A second chance for Kushal

By Kushal K. Shah

As a child, I was a loner. I was not popular with my peers and I was the black sheep of my family. I had a speech issue and because of that I was picked on and made fun of.

When it came to family outings, I was not invited. My family felt like I would be an embarrassment to them, so my siblings were invited and I was not.

In school I proved to be better than other students in sports but was not selected to play due to my speech issues, and the very fact that I was not a popular kid.

As a result, my childhood was very lonely.

Later on during my childhood, things got really rough in my home. I started to suffer abuse, and I put forth every effort to hide it from school officials so they would not report it. One day I showed up at school and my teacher noticed the bruises all over me, so the state police were called. I was removed from my home and placed in a group home.

From that point on, my juvenile years would be plagued by juvenile detention and group homes. At the age of 18 years and 20 days old, I was with an individual whom I considered to be a friend. And things went far out of whack, a crime took place, and I was charged with a shooting. Throughout the court proceedings, I was represented by a public defender and court-appointed counsel who did next to nothing for me. I wrote to the court complaining about my so-called counsel; however, my cries fell on deaf ears.

Powerless to resist, I would plead guilty in order to avoid the death sentence. Without the help of a competent counsel, I knew that I did not stand a chance against the state’s prosecutor.

I was sentenced to life in prison, and was initially placed in the Maximum Security Housing Unit. This is basically an isolation unit where there is no human contact. I became very depressed, lacking support, and I began suicide attempts. I felt hopeless and drained.

At this point I started to fight my case on my own. I would spend hours reading legal cases and legal books. I became knowledgeable of the law and I started to find hope. I would write to random attorneys and ask them for their old law books.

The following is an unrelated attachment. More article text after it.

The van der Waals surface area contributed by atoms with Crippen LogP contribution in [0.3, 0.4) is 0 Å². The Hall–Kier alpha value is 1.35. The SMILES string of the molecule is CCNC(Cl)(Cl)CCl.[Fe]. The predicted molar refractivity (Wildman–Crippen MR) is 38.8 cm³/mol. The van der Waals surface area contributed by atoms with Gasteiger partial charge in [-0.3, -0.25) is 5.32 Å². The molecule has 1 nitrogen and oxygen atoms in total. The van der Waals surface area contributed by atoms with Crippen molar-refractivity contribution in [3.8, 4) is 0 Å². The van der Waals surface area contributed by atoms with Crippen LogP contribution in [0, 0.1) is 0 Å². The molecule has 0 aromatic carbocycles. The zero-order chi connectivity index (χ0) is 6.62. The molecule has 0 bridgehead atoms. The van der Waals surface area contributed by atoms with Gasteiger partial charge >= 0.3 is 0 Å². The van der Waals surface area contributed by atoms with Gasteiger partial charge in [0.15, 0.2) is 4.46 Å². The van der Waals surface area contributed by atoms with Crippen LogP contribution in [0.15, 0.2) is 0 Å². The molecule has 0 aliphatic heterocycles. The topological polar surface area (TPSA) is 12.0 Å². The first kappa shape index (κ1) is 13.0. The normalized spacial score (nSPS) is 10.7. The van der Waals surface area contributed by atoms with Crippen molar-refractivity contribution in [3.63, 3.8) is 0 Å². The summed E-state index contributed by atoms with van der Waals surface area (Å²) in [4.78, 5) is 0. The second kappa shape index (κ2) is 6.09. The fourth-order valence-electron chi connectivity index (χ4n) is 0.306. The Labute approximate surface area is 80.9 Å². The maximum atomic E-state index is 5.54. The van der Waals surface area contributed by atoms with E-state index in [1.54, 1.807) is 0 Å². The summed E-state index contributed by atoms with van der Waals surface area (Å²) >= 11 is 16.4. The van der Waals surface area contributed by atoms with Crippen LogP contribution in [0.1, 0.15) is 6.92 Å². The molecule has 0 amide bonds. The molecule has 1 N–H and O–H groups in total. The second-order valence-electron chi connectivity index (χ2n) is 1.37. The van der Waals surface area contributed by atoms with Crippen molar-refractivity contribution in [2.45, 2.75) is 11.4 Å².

I made praying my daily routine. I knew without divine intervention I would spend the rest of my life staring at brick walls. I have sought forgiveness from the Almighty and I continue to do so. I know and understand that my fellow man will always pass unfair judgement, which is why I constantly seek the assistance of God.

At this time I am litigating cases for other prisoners. I am often called upon for legal advice and assistance. I am currently fighting against Gilead Sciences for another prisoner. This company is selling toxic medication. … I am single-handedly fighting this corporation from a prison cell.

I have received praise from attorneys for my work. My goal is to obtain a resentencing hearing, get out of prison and become an attorney. When I get released I can help other individuals better their positions. I would take a special interest in juvenile cases, because being passed around in the system at that age is traumatizing for a child. I understand their pain because I have experienced it myself. I want to use my mistakes and misfortunes to better other people’s lives.

There is currently a U.S. Supreme Court case which criticizes sentencing young people to life in prison. I fall into that category.

You can write me at:

Kushal K. Shah

James T. Vaughn Correctional Center

1181 Paddock Road

Smyrna, DE 19977


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